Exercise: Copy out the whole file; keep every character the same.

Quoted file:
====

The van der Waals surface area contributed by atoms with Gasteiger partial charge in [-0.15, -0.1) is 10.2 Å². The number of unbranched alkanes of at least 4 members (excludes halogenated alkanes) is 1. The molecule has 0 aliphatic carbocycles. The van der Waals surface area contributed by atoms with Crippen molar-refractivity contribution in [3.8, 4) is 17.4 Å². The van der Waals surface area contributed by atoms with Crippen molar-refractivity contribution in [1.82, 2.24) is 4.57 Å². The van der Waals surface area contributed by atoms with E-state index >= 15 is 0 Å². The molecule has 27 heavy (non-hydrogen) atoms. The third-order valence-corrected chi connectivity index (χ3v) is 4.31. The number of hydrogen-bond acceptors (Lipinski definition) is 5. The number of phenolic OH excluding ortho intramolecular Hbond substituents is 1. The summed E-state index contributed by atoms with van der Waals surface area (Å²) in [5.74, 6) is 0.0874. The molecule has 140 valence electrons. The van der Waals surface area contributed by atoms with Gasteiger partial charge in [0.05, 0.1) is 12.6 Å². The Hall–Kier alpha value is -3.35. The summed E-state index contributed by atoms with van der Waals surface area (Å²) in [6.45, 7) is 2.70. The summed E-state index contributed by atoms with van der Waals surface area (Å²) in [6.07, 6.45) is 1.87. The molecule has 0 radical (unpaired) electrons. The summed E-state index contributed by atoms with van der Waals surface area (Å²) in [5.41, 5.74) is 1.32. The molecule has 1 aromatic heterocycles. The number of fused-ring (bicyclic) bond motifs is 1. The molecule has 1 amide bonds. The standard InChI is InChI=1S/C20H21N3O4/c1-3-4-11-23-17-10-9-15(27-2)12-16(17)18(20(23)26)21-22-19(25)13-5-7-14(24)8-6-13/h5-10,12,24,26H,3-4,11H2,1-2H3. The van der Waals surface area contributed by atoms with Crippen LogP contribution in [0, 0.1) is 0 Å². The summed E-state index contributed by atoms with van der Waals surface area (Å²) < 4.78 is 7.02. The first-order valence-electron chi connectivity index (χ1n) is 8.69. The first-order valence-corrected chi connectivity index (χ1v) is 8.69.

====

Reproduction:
The van der Waals surface area contributed by atoms with Gasteiger partial charge in [-0.15, -0.1) is 10.2 Å². The number of unbranched alkanes of at least 4 members (excludes halogenated alkanes) is 1. The molecule has 0 aliphatic carbocycles. The van der Waals surface area contributed by atoms with Crippen molar-refractivity contribution in [3.8, 4) is 17.4 Å². The van der Waals surface area contributed by atoms with Crippen molar-refractivity contribution in [1.82, 2.24) is 4.57 Å². The van der Waals surface area contributed by atoms with E-state index >= 15 is 0 Å². The molecule has 27 heavy (non-hydrogen) atoms. The third-order valence-corrected chi connectivity index (χ3v) is 4.31. The number of hydrogen-bond acceptors (Lipinski definition) is 5. The number of phenolic OH excluding ortho intramolecular Hbond substituents is 1. The summed E-state index contributed by atoms with van der Waals surface area (Å²) in [5.74, 6) is 0.0874. The molecule has 140 valence electrons. The van der Waals surface area contributed by atoms with Gasteiger partial charge in [0.05, 0.1) is 12.6 Å². The Hall–Kier alpha value is -3.35. The summed E-state index contributed by atoms with van der Waals surface area (Å²) in [6.45, 7) is 2.70. The summed E-state index contributed by atoms with van der Waals surface area (Å²) in [6.07, 6.45) is 1.87. The molecule has 0 radical (unpaired) electrons. The summed E-state index contributed by atoms with van der Waals surface area (Å²) in [5.41, 5.74) is 1.32. The molecule has 1 aromatic heterocycles. The number of fused-ring (bicyclic) bond motifs is 1. The molecule has 1 amide bonds. The standard InChI is InChI=1S/C20H21N3O4/c1-3-4-11-23-17-10-9-15(27-2)12-16(17)18(20(23)26)21-22-19(25)13-5-7-14(24)8-6-13/h5-10,12,24,26H,3-4,11H2,1-2H3. The van der Waals surface area contributed by atoms with Crippen LogP contribution in [0, 0.1) is 0 Å². The summed E-state index contributed by atoms with van der Waals surface area (Å²) < 4.78 is 7.02. The first-order valence-electron chi connectivity index (χ1n) is 8.69. The first-order valence-corrected chi connectivity index (χ1v) is 8.69.